Clinical Child and Family Psychology Review

, Volume 3, Issue 4, pp 199–221 | Cite as

Child Outcomes of Nonabusive and Customary Physical Punishment by Parents: An Updated Literature Review

  • Robert E. LarzelereEmail author


This article updates the only previous systematic literature review of child outcomes of nonabusive and customary physical punishment by parents. The outcomes differ by methodologic, child, and subcultural factors as well as by how the physical punishment was used. All six studies that used clinical samples (including four randomized clinical studies) and all three sequential-analysis studies found beneficial outcomes, such as reduced noncompliance and fighting, primarily when nonabusive spanking was used to back up milder disciplinary tactics in 2- to 6-year olds. Five of eight longitudinal studies that controlled for initial child misbehavior found predominantly detrimental outcomes of spanking. However, those detrimental outcomes were primarily due to overly frequent use of physical punishment. Furthermore, apparently detrimental outcomes have been found for every alternative disciplinary tactic when investigated with similar analyses. Such detrimental associations of frequent use of any disciplinary tactic may be due to residual confounding from initial child misbehavior. Specific findings suggest discriminations between effective and counterproductive physical punishment with young children. More research is needed to clarify the role of spanking and alternative disciplinary tactics in control system aspects of parental discipline.

physical punishment parental discipline 


Unable to display preview. Download preview PDF.

Unable to display preview. Download preview PDF.


  1. Adams, M. J. (1995). Youth in crisis: An examination of adverse risk factors affecting children's cognitive and behavioral/emotional development, children ages 10-16. Unpublished doctoral dissertation, University of Texas at Dallas, Dallas.Google Scholar
  2. Alibrando, S. A., Jr. (1987). The effects of corporal punishment and contextual parental characteristics on rebelliousness, neuroticism and introversion. Unpublished doctoral dissertation, Biola University, LaMirada, CA.Google Scholar
  3. Bauman, L. J., & Friedman, S. B. (1998). Corporal punishment. Pediatric Clinics of North America, 45, 403-414.Google Scholar
  4. Baumrind, D. (1973). The development of instrumental competence through socialization. In A. D. Pick (Ed.), Minnesota Symposia on Child Psychology (Vol. 7, pp. 3-46). Minneapolis: University of Minnesota Press.Google Scholar
  5. Baumrind, D. (1983). Specious causal attributions in the social sciences: The reformulated stepping-stone theory of heroin use as exemplar. Journal of Personality and Social Psychology, 45, 1289-1298.Google Scholar
  6. Baumrind, D. (1991). The influence of parenting style on adolescent competence and substance use. Journal of Early Adolescence, 11, 56-95.Google Scholar
  7. Baumrind, D. (1996). A blanket injunction against disciplinary use of spanking is not warranted by the data. Pediatrics, 98, 828-831.Google Scholar
  8. Baumrind, D., & Owens, E. B. (2000). Does normative physical punishment by parents cause detrimental child outcomes: A prospective longitudinal study. Manuscript in preparation.Google Scholar
  9. Bean, A. W., & Roberts, M. W. (1981). The effect of time-out release contingencies on changes in child noncompliance. Journal of Abnormal Child Psychology, 9, 95-105.Google Scholar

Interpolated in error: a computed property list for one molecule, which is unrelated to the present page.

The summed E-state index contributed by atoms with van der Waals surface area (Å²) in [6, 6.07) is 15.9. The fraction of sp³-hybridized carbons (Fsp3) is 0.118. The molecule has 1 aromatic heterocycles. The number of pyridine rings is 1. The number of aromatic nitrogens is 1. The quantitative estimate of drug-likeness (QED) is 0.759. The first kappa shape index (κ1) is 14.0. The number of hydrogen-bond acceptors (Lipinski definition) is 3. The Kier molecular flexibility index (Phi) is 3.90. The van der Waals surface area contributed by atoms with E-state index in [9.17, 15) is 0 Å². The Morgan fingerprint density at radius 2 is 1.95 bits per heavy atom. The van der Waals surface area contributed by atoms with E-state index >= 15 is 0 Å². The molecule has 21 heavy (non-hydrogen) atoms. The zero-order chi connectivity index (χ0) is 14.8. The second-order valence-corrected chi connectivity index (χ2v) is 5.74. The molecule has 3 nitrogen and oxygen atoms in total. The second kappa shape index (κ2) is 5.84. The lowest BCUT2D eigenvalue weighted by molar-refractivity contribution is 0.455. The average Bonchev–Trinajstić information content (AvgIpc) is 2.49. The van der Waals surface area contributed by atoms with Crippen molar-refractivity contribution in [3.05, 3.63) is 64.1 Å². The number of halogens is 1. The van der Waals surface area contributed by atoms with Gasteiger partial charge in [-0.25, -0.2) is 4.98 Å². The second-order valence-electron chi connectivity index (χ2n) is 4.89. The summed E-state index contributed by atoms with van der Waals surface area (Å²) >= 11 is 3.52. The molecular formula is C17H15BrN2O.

10. Bell, R. Q., & Harper, L. V. (1977). Child effects on adults. Hillsdale, NJ: Erlbaum.Google Scholar
  11. Bernal, M. E., Duryee, J. S., Pruett, H. L., & Burns, B. J. (1968). Behavior modification and the brat syndrome. Journal of Consulting and Clinical Psychology, 32, 447-455.Google Scholar
  12. Brestan, E. V., & Eyberg, S. M. (1998). Effective psychosocial treatments of conduct-disordered children and adolescents: 29 years, 82 studies, and 5,272 kids. Journal of Clinical Child Psychology, 27(2), 180-189.Google Scholar
  13. Bryan, J. W., & Freed, F. W. (1982). Corporal punishment: Normative data and sociological and psychological correlates in a community college population. Journal of Youth & Adolescence, 11, 77-87.Google Scholar
  14. Caesar, P. (1988). Exposure to violence in the families-of-origin among wife-abusers and maritally nonviolent men. Violence and Victims, 3, 49-63.Google Scholar
  15. Crowne, D. P., Conn, L. K., Marlowe, D., & Edwards, C. N. (1969). Some developmental antecedents of level of aspiration. Journal of Personality, 37, 73-92.Google Scholar
  16. Day, D. E., & Roberts, M. W. (1983). An analysis of the physical punishment component of a parent training program. Journal of Abnormal Child Psychology, 11, 141-152.Google Scholar
  17. Deater-Deckard, K., & Dodge, K. A. (1997). Externalizing behavior problems and discipline revisited: Nonlinear effects and variation by culture, context, and gender. Psychological Inquiry, 8, 161-175.Google Scholar
  18. Deater-Deckard, K., Dodge, K. A., Bates, J. E., & Pettit, G. S. (1996). Physical discipline among African American and European American mothers: Links to children's externalizing behaviors. Developmental Psychology, 32, 1065-1072.Google Scholar
  19. Ellison, C., Musick, M., & Holden, G. (1998). A longitudinal study of the effects of corporal punishment: The moderating effect of conservative Protestantism. Unpublished manuscript.Google Scholar
  20. Gershoff, E. T. (1999). The effects of parental corporal punishment on children: A process model and meta-analytic review. Unpublished manuscript.Google Scholar
  21. Goodenough, F. L. (1931). Anger in young children. Minneapolis: University of Minnesota Press.Google Scholar
  22. Graziano, A. M., Hamblen, L., & Plante, W. A. (1996). Subabusive violence in child rearing in middle-class American families. Pediatrics, 98(4), 845-848.Google Scholar
  23. Grinder, R. E. (1962). Parental childrearing practices, conscience, and resistance to temptation of sixth grade children. Child Development, 33, 803-820.Google Scholar